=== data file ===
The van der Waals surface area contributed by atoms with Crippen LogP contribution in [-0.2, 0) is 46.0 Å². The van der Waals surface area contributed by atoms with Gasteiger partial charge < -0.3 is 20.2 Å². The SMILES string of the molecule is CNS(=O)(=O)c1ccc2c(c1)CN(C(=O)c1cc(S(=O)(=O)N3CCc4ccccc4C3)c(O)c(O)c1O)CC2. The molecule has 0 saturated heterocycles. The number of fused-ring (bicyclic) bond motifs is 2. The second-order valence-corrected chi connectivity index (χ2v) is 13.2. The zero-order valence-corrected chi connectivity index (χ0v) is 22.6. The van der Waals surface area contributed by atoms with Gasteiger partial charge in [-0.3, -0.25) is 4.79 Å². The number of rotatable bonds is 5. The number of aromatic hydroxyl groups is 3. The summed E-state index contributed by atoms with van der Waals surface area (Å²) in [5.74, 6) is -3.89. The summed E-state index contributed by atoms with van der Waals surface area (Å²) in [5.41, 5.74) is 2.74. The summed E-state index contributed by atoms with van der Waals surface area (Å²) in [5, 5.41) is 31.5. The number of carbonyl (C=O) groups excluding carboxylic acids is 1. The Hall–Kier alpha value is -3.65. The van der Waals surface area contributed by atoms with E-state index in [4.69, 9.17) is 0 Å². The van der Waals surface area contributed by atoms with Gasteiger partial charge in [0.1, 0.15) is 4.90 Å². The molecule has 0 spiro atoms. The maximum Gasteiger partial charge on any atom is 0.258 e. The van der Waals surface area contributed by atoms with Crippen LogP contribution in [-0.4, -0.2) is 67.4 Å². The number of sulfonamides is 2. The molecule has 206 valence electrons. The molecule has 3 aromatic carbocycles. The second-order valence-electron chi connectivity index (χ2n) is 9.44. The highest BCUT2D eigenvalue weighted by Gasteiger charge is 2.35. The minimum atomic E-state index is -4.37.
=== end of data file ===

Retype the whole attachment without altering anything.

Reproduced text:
The van der Waals surface area contributed by atoms with Crippen LogP contribution in [-0.2, 0) is 46.0 Å². The van der Waals surface area contributed by atoms with Gasteiger partial charge < -0.3 is 20.2 Å². The SMILES string of the molecule is CNS(=O)(=O)c1ccc2c(c1)CN(C(=O)c1cc(S(=O)(=O)N3CCc4ccccc4C3)c(O)c(O)c1O)CC2. The molecule has 0 saturated heterocycles. The number of fused-ring (bicyclic) bond motifs is 2. The second-order valence-corrected chi connectivity index (χ2v) is 13.2. The zero-order valence-corrected chi connectivity index (χ0v) is 22.6. The van der Waals surface area contributed by atoms with Gasteiger partial charge in [-0.3, -0.25) is 4.79 Å². The number of rotatable bonds is 5. The number of aromatic hydroxyl groups is 3. The summed E-state index contributed by atoms with van der Waals surface area (Å²) in [5.74, 6) is -3.89. The summed E-state index contributed by atoms with van der Waals surface area (Å²) in [5.41, 5.74) is 2.74. The summed E-state index contributed by atoms with van der Waals surface area (Å²) in [5, 5.41) is 31.5. The number of carbonyl (C=O) groups excluding carboxylic acids is 1. The Hall–Kier alpha value is -3.65. The van der Waals surface area contributed by atoms with E-state index in [4.69, 9.17) is 0 Å². The van der Waals surface area contributed by atoms with Gasteiger partial charge in [0.1, 0.15) is 4.90 Å². The molecule has 0 spiro atoms. The maximum Gasteiger partial charge on any atom is 0.258 e. The van der Waals surface area contributed by atoms with Crippen LogP contribution in [-0.4, -0.2) is 67.4 Å². The number of sulfonamides is 2. The molecule has 206 valence electrons. The molecule has 3 aromatic carbocycles. The second-order valence-electron chi connectivity index (χ2n) is 9.44. The highest BCUT2D eigenvalue weighted by Gasteiger charge is 2.35. The minimum atomic E-state index is -4.37.